By Samantha Phillips
Youngstown State University’s Regional Economic Development Initiative signed a two-year contract to assist the City of Youngstown in obtaining grants to fund improvement projects. The Youngstown Board of Control approved this contract last week.
YSU REDI could be asked to prepare grant applications to support city projects in areas like economic development, healthcare and transportation infrastructure.
“The contract allows the city to spend up to $200,000 over a two-year period with REDI for REDI’s work on grant assistance, research and writing on the city’s behalf,” Mayor John McNally said. “This could encompass any grant writing proposals that we ask the university to get involved in.”
McNally said this contract came from the city council’s desire to use grant writing services for things they are interested in applying for on the city’s behalf.
Youngstown and REDI previously collaborated to try and obtain a TIGER grant, which would improve the city’s transportation infrastructure, according to Michaell Hripko, associate vice president for Research. Although they didn’t succeed in getting it, there was a positive outcome.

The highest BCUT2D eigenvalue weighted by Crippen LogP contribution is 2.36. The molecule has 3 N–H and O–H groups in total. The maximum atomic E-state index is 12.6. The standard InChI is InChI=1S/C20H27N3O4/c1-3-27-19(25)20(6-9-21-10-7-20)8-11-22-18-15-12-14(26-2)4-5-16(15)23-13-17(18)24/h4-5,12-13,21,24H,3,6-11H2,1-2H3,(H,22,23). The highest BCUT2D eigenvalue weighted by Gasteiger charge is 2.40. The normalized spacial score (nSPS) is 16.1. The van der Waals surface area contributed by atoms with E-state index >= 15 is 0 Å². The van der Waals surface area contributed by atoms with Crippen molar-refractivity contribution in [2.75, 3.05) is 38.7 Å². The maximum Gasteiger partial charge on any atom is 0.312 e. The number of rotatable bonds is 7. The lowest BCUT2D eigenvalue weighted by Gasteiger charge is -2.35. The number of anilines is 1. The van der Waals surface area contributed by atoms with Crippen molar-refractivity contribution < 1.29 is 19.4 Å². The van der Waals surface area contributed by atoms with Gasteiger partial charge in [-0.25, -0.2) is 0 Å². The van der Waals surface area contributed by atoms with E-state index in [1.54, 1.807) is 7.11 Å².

“We did not receive the award, but we developed a good working relationship between the university and the city,” he said. “We thought we might be able to continue in other grant opportunities.”
Dominic Marchionda, REDI’s Finance Professional, said REDI will be submitting grant applications only for funding opportunities prioritized by the City of Youngstown.
“The contract could be applied across a wide array of programming initiatives where the city might request our assistance,” he said “It … focuses on increasing community services and improving the quality of life of residents.”
Hripko said each individual grant writing will be priced and presented to the city.
REDI is investigating grant opportunities for a park improvement project to get rid of old concrete bleachers.
“We asked them to look for more grants for demolition purposes like the demolition of concrete bleachers in six different parks,” McNally said.
Hripko said the bleachers are in disrepair and pose a safety risk.
“Their immediate priority they asked us to look for is to look for opportunities to make parks safer,” Hripko said.
Hripko said the university’s faculty and students could be involved in researching grants in specialized areas.
“We told the city we have the resources of the university at hand to assist us on areas where we need it, if they were to prioritize something on health services, we would engage faculty to assist us in looking for and preparing for proposals relative to that,” he said.
Marchionda said YSU REDI also provides grant services to a number of other public and private clients.